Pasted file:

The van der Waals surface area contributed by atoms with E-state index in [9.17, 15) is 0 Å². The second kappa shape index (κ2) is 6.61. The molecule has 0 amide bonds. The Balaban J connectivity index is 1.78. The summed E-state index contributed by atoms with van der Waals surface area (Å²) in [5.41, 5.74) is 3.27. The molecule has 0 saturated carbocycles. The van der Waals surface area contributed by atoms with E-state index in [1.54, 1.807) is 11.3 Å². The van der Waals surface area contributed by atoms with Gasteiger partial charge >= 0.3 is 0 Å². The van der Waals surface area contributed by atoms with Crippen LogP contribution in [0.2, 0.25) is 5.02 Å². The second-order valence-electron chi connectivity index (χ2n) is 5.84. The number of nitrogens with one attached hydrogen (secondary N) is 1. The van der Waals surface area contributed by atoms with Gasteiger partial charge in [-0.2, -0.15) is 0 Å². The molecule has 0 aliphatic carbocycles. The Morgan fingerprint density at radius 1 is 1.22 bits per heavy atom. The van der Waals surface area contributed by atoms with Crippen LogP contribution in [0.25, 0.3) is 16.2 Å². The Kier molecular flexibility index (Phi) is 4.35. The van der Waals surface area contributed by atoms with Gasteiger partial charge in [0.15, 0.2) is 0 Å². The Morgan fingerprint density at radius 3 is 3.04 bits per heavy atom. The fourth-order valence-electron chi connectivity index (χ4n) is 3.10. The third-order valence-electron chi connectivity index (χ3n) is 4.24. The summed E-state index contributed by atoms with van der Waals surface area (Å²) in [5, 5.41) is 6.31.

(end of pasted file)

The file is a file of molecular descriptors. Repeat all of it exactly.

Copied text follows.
The van der Waals surface area contributed by atoms with E-state index in [9.17, 15) is 0 Å². The second kappa shape index (κ2) is 6.61. The molecule has 0 amide bonds. The Balaban J connectivity index is 1.78. The summed E-state index contributed by atoms with van der Waals surface area (Å²) in [5.41, 5.74) is 3.27. The molecule has 0 saturated carbocycles. The van der Waals surface area contributed by atoms with E-state index in [1.54, 1.807) is 11.3 Å². The van der Waals surface area contributed by atoms with Gasteiger partial charge >= 0.3 is 0 Å². The van der Waals surface area contributed by atoms with Crippen LogP contribution in [0.2, 0.25) is 5.02 Å². The second-order valence-electron chi connectivity index (χ2n) is 5.84. The number of nitrogens with one attached hydrogen (secondary N) is 1. The van der Waals surface area contributed by atoms with Gasteiger partial charge in [-0.2, -0.15) is 0 Å². The molecule has 0 aliphatic carbocycles. The Morgan fingerprint density at radius 1 is 1.22 bits per heavy atom. The van der Waals surface area contributed by atoms with Crippen LogP contribution in [0.25, 0.3) is 16.2 Å². The Kier molecular flexibility index (Phi) is 4.35. The van der Waals surface area contributed by atoms with Gasteiger partial charge in [0.15, 0.2) is 0 Å². The Morgan fingerprint density at radius 3 is 3.04 bits per heavy atom. The fourth-order valence-electron chi connectivity index (χ4n) is 3.10. The third-order valence-electron chi connectivity index (χ3n) is 4.24. The summed E-state index contributed by atoms with van der Waals surface area (Å²) in [5, 5.41) is 6.31.